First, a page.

ARMSTRONG, Ill. (WCIA) — The John Deere tractor has a prominent place on many Cornbelt farms, but like the heritage of farm families, those tractors have their own family stories.
When mechanization put horses out to pasture on American farms, one of the new workhorses was the John Deere D tractor. Ed Winkelman of Armstrong has had quite a collection over the years and recounted the development of the Deere tractors beginning with the D.
Ed Winkelman: The first D came off the assembly line in 1923, so we’re celebrating 100 years of the D next year at the I & I tractor show. We’re hoping to get at least 100 Ds here to show off a little bit.
Stu Ellis: The D was the main workhorse of a lot of farms for a couple decades.
Ed Winkelman: The D was in production from 1923 to 1952. They upgraded them a little every year. The original D was called ‘the Spoker’ and the reason it was the Spoker was the flywheel was spokes. As they upgraded them though the years, they learned the flywheels wouldn’t stay on the tractors so they went to what they call a nickel flywheel. So they were only in production for two years and they went to a bigger hole in the flywheel which gave it a little more stretch so they could tighten it down on the crankshaft.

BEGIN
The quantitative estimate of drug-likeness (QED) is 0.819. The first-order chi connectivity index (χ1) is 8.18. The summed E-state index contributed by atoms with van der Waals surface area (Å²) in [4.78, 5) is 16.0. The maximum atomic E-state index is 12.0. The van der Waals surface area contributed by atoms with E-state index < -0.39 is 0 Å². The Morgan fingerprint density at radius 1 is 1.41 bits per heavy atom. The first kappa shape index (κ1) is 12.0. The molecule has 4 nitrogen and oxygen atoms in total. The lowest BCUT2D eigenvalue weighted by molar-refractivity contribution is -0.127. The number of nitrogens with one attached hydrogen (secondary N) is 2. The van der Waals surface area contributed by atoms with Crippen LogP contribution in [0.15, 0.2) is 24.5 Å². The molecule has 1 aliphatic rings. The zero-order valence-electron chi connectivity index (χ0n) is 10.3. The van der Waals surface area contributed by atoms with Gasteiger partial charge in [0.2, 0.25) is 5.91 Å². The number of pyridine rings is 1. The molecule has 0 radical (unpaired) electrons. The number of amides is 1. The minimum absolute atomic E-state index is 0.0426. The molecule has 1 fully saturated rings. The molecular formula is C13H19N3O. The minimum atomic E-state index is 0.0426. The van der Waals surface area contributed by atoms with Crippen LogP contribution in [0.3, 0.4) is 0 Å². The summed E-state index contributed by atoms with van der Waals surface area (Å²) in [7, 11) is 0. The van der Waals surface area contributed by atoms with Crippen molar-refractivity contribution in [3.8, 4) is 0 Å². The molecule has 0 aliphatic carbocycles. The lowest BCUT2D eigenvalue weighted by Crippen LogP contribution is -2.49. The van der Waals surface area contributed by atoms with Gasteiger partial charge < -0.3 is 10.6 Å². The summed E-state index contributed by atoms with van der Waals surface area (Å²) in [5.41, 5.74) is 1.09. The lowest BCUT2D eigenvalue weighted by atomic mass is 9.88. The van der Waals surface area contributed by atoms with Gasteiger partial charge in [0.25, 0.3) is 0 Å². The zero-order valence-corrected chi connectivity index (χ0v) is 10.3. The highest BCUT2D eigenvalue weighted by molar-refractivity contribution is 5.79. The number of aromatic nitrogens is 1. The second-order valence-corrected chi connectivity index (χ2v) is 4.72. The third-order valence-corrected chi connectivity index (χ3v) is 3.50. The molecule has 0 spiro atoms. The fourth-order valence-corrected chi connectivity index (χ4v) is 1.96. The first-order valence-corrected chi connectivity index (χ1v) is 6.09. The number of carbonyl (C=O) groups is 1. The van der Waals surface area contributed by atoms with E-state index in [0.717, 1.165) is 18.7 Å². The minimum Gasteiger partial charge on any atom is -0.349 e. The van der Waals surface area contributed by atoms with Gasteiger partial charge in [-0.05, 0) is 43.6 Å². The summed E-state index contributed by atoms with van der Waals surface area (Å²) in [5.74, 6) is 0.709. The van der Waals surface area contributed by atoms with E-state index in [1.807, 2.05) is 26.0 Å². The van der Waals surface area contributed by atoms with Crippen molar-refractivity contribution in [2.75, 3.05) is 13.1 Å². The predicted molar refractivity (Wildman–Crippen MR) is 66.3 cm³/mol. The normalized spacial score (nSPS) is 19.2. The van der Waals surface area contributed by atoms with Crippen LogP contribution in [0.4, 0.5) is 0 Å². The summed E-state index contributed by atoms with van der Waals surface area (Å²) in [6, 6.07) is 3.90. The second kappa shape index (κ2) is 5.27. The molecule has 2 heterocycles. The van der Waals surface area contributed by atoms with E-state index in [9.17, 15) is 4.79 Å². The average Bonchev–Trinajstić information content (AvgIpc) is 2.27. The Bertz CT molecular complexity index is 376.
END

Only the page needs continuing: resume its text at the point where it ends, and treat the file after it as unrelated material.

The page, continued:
Stu Ellis: Then in the ‘50s, we started getting a little taller, more narrower tractor, the 70s came out.
Ed Winkelman: The 70s, 60s, 50s, and from there into the 520, 530 and 630, and that was the last of the two-cylinder age which ended in 1959 and early ’60 when a new generation came out.
Stu Ellis: That included the 4020. At our home we had a 730 and we had a 4020, and I’d hop on that second tractor before I’d get on the first one.
Ed Winkelman: When them 4010s and 4020s came out, that was a Cadillac to get on, compared to the older ones.
Stu Ellis: That was the muscle tractor.
Ed Winkelman: Yes it was. I spent a lot of hours in the seat of a 4020.”
Stu Ellis: You’re not the only one. We appreciate the history from Ed Winkelman from Armstrong, head of the Friends of Deere Club.